What I love about the 505 and always will is its astoundingly high average speed and mannerly behavior while never failing to be thrilling when it matters. 25 to 30 kts and you can be in epic planing mode, capsize in waves, and recover the boat with only one crew on the board.  Oh and it is the boat that will, if you are big, make you love being a crew. It is so much fun to crew. It is a real 50-50 team boat. Lots of skippers are the crew--with a helmsman steering. Plenty of owner crews. I'd say get out for a ride and see what happens.

The 505 is a good design for taking people out because it has good manners. You can self rescue it alone. At least I can (but I'm 100 kg). When I was 185 lbs I used to singlehand it a lot and it was a blast. Even put the spinnaker up alone! But I don't encourage that until you know it better.

The suggestion of a 14 is considerably farther over on the extremometer. Significantly smaller class, higher performance, trickier and more time consuming boatwright demands. But I've always wanted to sail them too. Who wouldn;t?

At the other end is the FD. Stable. Very. Unlike the 505 you can actually relax at the dock. Harder to recover in a big blow, nevertheless not hard to recover in most normal capsizes. They were the pinnacle of complexity in 1972. But don't have to be to be good boats. Boom is higher. You can rig a working jib. Quite versatile.  Less dinghylike but still the grand old big dinghy. I used to race a classic FD in the 90s.

Then there is the old fireball. Cool boat, great for lighter people. Or the 470 except they all go soft.

I guess you really should see what new (as in less than 10 years old) boats are like--if you can find them and afford them. But especially in the US it is hard to beat the classics for overall support. The "infrastructure" is there for them.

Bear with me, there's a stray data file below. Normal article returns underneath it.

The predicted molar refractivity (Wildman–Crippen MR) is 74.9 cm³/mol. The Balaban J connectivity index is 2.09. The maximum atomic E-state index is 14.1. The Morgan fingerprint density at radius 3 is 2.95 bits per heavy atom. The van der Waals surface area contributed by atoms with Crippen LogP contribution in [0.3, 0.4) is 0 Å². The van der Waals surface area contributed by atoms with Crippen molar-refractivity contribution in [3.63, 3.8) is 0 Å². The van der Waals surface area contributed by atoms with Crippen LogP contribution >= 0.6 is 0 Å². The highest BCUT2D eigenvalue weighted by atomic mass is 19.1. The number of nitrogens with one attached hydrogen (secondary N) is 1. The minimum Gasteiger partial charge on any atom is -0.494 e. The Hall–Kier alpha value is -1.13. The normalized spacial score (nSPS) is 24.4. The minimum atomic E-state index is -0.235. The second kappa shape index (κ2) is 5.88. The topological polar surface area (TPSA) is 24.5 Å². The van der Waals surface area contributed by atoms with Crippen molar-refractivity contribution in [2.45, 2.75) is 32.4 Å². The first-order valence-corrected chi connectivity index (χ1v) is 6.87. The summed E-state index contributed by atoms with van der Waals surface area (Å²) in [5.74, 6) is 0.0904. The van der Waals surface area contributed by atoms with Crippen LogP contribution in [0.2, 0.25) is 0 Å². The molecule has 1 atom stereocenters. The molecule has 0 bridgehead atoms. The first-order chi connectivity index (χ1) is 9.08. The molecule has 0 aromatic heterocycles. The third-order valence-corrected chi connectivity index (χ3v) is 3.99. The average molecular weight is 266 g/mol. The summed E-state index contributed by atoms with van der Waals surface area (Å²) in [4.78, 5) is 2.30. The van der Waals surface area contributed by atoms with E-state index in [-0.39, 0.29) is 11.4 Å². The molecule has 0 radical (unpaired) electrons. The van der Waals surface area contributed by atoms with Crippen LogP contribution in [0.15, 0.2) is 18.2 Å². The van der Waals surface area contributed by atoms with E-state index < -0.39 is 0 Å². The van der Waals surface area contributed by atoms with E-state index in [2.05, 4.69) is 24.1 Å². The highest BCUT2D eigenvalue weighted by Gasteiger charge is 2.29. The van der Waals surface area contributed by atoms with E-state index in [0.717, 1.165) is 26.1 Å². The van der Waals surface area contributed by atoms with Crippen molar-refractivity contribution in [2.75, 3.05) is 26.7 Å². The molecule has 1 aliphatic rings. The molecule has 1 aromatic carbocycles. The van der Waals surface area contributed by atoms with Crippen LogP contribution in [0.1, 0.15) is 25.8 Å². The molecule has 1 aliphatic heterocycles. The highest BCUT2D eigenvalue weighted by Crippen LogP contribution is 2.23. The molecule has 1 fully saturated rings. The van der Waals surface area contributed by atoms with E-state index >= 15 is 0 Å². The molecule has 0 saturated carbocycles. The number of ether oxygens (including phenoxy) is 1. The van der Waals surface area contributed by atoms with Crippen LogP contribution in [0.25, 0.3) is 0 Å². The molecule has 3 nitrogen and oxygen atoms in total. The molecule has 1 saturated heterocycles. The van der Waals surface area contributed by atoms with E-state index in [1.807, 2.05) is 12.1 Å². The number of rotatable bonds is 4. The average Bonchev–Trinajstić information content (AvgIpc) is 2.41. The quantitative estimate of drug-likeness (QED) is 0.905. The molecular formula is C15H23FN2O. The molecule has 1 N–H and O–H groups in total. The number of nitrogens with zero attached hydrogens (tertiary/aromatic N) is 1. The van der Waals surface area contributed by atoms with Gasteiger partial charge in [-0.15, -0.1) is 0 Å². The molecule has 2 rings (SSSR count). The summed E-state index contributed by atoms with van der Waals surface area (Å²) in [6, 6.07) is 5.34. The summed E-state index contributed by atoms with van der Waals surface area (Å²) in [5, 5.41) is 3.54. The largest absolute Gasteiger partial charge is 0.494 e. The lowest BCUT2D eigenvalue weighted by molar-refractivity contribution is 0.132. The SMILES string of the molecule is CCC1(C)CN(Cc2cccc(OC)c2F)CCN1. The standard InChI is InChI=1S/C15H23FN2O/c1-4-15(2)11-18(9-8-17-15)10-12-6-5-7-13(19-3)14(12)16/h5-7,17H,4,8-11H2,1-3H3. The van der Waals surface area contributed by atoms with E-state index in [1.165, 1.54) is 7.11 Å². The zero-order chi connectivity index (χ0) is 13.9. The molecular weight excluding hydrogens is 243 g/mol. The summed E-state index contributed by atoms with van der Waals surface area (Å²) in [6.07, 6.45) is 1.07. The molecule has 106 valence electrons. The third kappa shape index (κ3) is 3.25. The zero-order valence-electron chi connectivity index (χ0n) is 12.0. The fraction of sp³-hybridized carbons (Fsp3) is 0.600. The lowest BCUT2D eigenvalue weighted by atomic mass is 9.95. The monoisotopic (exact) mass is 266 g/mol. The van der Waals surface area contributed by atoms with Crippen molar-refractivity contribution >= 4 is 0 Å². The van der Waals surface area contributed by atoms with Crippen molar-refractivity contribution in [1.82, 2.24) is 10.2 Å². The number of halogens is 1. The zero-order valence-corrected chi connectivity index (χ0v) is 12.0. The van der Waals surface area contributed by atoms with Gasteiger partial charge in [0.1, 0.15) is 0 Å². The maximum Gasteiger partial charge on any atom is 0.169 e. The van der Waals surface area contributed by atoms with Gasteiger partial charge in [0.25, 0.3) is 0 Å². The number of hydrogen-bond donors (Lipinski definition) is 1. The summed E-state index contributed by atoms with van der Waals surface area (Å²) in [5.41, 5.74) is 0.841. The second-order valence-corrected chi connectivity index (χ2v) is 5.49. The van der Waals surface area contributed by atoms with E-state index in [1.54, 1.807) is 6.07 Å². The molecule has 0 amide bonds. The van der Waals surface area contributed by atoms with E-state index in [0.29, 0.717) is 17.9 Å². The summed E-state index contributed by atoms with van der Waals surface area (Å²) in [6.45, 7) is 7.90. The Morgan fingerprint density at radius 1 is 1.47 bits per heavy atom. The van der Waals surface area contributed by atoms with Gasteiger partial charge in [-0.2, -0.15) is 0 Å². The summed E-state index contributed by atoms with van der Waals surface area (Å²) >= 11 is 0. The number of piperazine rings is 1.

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Well said FastYacht

Also if your do look at the 505 the fleet here will support you very well. We have fleet members that are familiar with all the boats on the west coast, (and most in NA) and can assist you with getting the RIGHT boat for you based on price and usage. We have a fleet in Seattle, and Bellingham totaling over 20 boats . Add Vancouver  BC, Port Townsand and portland we have over 40 boats in the area. 

We also support our sailors with cheap sails, parts and expertise shared freely across the fleet. We have the World Champ come and do clinics, costs are  generally to cover expenses and a small stipend, and we have really good sailors that are happy to debrief and assist with tactics boat work etc. Good boat Great People is how it look at it. 

To add the what fastyacht said, the boat is very easy to sail, especially in 10-15. Fast stable no surprises. But in >15 it really lights up and gets fun. 

Its also easy to depower for lighter or inexperienced sailors. When i take friend out in 10-15 I rake back to the 17knot setting and the boat is completely docile. 

I know you said you are just going sailing, but if you are looking to Race locally I-14 s don't race often, No 29rs outside of youth sailing, and even then there are only 6 in the area. No RS500 or Vectors that i have seen. 505's race regularly and you are welcome to come try a boat  or race with us before you commit.  PM me if you want to get more info. 

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On 4/15/2019 at 2:00 PM, Locus said:

The 505 has a spin launcher more or less like the 29er.

Along with the dual poles on launchers makes it almost as easy as a assy boat. Its also a lot more comfortable to sit in vs the 29er. 

I take inexperienced people out all the time in lighter wind and they learn to fly the spin just fine. 

Ahhh I did not know the 505 had a dual polessystem... that would be a game changer indeed, not having to go through complicated pole-jibing choreography. I will definitely keep it in mind as I continue my search. Thanks!